A frustrated child learns a lesson from one of nature’s most unassuming creatures in this cozy picture-book offering. Jake crashes his skateboard into a tree and trips over his legs while walking on stilts. He plays his kazoo for family members, only to have them wander out of the room during his performance. He tells his father, “I wish I could be big…and good at doing stuff. When there are things I want to do, I’m never big enough.”
As his father consoles him with encouraging words, they are both distracted by a wriggling worm on their doorstep, struggling to make its way back to the grass. Jake is fascinated by the worm’s antics, and he and his sister closely observe the worm’s every movement. By watching the worm persevere in its struggle, Jake gains insight into his own place and purpose in the world.
The story is narrated in adequately-rhymed quatrains, which only rarely lead to awkward sentence construction or obviously forced rhymes. The vocabulary is accessible to emergent readers, the age group which will most closely identify with Jake’s situation. The text is enhanced by expressive watercolor paintings that illustrate the story in a detailed, realistic style. Superbly rendered visual images of the worm dressed as a superhero or “performing” in an imaginary circus, and a stunning close-up of Jake’s eyes watching the worm move in a way “elastic and gymnastic” will prove particularly appealing to a young audience.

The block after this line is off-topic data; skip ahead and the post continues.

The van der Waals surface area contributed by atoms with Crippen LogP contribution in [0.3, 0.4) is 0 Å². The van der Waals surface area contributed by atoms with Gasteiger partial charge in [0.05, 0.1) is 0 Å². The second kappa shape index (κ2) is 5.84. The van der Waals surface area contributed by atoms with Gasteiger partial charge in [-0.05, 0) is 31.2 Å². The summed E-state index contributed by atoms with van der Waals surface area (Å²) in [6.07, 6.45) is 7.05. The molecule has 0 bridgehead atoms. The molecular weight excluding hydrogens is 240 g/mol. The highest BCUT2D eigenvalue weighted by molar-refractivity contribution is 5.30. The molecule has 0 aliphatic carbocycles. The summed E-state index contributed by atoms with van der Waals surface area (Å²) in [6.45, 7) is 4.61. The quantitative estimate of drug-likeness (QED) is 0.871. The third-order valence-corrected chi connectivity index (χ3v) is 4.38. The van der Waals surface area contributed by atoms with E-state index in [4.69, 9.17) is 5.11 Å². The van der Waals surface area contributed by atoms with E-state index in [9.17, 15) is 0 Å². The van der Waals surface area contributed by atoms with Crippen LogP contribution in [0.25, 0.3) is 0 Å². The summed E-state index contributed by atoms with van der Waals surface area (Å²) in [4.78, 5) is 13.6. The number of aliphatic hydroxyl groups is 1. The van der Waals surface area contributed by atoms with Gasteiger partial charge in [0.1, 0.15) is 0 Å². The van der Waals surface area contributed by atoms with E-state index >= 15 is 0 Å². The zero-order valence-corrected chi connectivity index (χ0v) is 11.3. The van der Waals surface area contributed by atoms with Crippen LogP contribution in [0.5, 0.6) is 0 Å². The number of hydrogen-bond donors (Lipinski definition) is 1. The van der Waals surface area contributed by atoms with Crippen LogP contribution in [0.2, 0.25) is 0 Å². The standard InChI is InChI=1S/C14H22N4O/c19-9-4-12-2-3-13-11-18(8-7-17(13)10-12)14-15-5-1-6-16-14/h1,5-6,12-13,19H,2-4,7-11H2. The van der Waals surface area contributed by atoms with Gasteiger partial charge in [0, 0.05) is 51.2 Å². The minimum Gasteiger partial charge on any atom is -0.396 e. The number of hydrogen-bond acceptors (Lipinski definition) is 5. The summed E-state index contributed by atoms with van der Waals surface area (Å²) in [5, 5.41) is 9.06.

Ultimately, watching the worm struggle to descend the steps helps Jake put his own growing pains into perspective. With help from his dad, he realizes that “though he’s small, there’s an awful lot that he can do.” Young elementary school students will identify with Jake’s situation, and the easy reading level and engaging illustrations make this an excellent offering for both shared and independent reading.
Disclosure: This article is not an endorsement, but a review. The author of this book provided free copies of the book and paid a small fee to have their book reviewed by a professional reviewer. Foreword Reviews and Clarion Reviews make no guarantee that the author will receive a positive review. Foreword Magazine, Inc. is disclosing this in accordance with the Federal Trade Commission’s 16 CFR, Part 255.